NZMEA Chief Executive John Walley says, “We have had complaints from a number of sources that insurance companies have been slow to pay out and this is obviously frustrating for firms wanting to get on with business rather than chasing insurance companies. At the extreme end a couple of firms have had to employ third parties to manage their claims.”

“Comments expressed concerns about insurance companies delaying claims, not responding to emails and only dealing with issues after being chased. Insurance companies have the experience and should be guiding claimants through the process rather than putting up roadblocks – it seems incredible that insurance companies would not have procedures in place to manage the claims process, after all these events are their business. QBE was rated poorly by all respondents insured and while it must be noted that some respondents did report a good experience with their insurers there were no companies that scored consistently well.”

“There have also been some concerns with new policies with excess required for a claim going up from $2,500 to between $100,000 and $200,000 in some cases. While it is understandable that costs will increase this leaves firms completely uncovered for a small event.”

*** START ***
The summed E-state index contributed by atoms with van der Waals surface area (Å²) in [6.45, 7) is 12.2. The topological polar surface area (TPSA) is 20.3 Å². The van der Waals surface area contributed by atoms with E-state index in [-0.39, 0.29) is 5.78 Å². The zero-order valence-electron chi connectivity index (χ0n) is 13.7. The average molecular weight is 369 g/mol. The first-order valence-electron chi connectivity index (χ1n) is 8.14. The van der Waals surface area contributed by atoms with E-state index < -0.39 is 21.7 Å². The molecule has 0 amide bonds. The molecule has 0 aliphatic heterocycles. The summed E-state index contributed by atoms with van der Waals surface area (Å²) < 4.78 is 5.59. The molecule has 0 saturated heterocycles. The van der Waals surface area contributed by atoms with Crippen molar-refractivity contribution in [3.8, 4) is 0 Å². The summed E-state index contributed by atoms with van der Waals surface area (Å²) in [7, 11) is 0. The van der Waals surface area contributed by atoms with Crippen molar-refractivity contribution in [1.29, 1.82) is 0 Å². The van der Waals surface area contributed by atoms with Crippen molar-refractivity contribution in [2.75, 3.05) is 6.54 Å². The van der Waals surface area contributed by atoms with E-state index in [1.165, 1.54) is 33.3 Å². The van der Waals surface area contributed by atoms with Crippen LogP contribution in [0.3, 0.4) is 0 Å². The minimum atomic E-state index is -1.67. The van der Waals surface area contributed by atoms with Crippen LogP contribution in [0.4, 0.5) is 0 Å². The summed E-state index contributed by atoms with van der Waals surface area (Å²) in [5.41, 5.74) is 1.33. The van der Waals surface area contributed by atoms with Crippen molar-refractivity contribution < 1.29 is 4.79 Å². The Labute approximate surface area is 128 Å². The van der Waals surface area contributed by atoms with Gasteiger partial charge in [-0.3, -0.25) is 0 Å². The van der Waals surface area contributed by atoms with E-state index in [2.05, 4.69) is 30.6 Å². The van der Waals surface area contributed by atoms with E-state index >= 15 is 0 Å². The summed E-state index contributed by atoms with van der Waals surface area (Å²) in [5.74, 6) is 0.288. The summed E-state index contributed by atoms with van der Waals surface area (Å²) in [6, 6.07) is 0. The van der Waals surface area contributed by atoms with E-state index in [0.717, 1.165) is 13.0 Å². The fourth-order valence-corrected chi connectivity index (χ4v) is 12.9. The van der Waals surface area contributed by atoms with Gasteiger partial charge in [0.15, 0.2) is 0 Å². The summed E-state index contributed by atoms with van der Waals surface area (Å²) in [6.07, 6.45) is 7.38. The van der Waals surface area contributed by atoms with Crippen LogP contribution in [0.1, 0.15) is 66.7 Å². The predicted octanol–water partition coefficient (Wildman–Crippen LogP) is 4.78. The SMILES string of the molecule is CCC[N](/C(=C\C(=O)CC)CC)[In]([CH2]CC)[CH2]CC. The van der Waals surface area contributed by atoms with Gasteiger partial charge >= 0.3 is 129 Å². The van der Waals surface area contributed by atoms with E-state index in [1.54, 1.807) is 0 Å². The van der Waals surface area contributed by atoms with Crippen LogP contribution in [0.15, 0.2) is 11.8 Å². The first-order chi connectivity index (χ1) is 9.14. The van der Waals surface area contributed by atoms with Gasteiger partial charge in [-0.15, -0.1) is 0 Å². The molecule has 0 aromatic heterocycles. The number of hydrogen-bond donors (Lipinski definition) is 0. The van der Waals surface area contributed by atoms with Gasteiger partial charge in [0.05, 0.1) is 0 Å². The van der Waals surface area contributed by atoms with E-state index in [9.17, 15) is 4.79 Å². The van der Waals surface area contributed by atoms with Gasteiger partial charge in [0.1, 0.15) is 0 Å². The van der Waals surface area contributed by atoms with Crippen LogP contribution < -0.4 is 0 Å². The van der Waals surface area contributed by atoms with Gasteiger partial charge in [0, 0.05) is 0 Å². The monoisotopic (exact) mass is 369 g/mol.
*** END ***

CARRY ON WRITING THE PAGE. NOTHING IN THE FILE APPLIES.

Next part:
“Government organisations received a better rating from respondents but anyone in the ‘red zone’ reported many problems accessing their buildings and with any documentation required on building fitness. Problems with officials losing reports on building work completed and attempting to demolish buildings without consent were reported.”

Please rate the overall performance of your insurance company:

Rating 1 (very good) 2              3              4            5 (very poor)
Percentage 4 14 41 18 23

Please rate the performance of your insurance company in responding to claims:

Rating 1 (very good) 2              3             4            5 (very poor)
Percentage 9 18 28 18 27

Please rate the performance of your insurance company in rolling over claims:

Rating 1 (very good) 2             3             4              5 (very poor)
Percentage 18 4 55 14 9

 How would you rate performance of the Council, Civil Defence and the Government:

Rating 1 (very good) 2              3              4              5 (very poor)
Percentage 9 45 18 14 14

tags: canterbury earthquake, insurance


1 Comment(s)

Graham E Reed - 19 August 2011 at 11:05 AM
your figures on performance of insurance companies is about correct although I feel that a person should not have to place a clai9m with the EQC but this should be done by the insurance coimpany concerned as the EQ part is part of the insurance policy. This would mean or should hasten the speed of payment of claim. ( I am 85 years of age and strill think with a clear mind, cheers.